Windows 2003 Deadline Highlights IT’s Maintenance Issues

Runners in the Pittsburgh Marathon cross the Rachel Carson Bridge in downtown Pittsburgh, Sunday, May 3, 2015. (AP Photo/Gene J. Puskar)

Death to Projects!

Dell released a poll report and white paper today, together with analyst firm Telsyte, which surveyed businesses in Australia and New Zealand on their approach to Windows Server version management. Having actually read the research report, I’m far more concerned about the spread of operating systems in use and the reasoning being why.

It’s not a bad survey. The sample size of 250 is large enough to draw some inferences, but you still need to be pretty careful about reading too much into things. Some of the results are drawn from a subset of the main sample, so the likelihood of statistical error start to get significant. 24% of people not aware that Windows Server 2003 support ends July 14, 2015? That’s with n=136, so the real proportion is anywhere between 16% and 32% (with 95% confidence).

Blah blah, boring statistics, blah blah, right? Well, no, because that’s the thing with surveys like this. If you’re not careful, you can pull out all sorts of inferences and draw the conclusion you wanted to, and point to the survey as ‘evidence’ supporting your position. If you’re basing business decisions on that level of sophistication, you’re going to have a bad time.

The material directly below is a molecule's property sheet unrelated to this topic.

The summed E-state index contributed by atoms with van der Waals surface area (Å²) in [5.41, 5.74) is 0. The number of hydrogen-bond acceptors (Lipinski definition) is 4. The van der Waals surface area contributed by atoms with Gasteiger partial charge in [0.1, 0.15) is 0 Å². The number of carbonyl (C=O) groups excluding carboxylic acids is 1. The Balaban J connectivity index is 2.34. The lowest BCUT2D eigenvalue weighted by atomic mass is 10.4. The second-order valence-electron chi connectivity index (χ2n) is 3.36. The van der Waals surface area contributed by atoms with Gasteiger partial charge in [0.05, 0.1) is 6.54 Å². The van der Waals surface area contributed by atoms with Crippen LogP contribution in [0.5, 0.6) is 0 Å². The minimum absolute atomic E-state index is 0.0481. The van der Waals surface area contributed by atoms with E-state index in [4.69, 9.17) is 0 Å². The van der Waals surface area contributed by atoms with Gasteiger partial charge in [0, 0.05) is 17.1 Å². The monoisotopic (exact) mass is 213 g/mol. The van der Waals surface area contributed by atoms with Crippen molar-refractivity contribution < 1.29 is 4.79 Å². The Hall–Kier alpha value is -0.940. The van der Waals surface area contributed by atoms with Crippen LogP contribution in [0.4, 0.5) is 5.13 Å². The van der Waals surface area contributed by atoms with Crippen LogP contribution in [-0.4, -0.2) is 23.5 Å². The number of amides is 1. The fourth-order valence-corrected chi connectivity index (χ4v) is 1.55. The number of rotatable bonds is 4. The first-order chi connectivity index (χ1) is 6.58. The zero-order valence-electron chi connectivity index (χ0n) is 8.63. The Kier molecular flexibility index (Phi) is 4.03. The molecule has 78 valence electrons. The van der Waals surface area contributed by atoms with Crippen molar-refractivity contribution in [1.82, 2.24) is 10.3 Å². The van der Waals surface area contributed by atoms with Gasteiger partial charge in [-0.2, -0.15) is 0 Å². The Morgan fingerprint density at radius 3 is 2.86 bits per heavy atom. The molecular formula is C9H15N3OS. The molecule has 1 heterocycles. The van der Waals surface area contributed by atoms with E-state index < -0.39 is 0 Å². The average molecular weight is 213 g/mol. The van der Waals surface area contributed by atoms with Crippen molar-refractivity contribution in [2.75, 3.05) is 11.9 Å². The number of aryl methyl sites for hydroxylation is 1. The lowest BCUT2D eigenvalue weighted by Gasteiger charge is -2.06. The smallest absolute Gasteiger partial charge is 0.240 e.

Instead, let’s talk about something we definitely can say about these survey results: IT departments are running multiple different versions of Windows operating systems that span a decade or more. A migration from one version to the next takes 7 months if we’re to believe the accompanying white paper.

I spoke to Dean Gardiner, Practice Lead for Data Center and Cloud at Dell, about the survey, and the discussion we had was thoroughly depressing.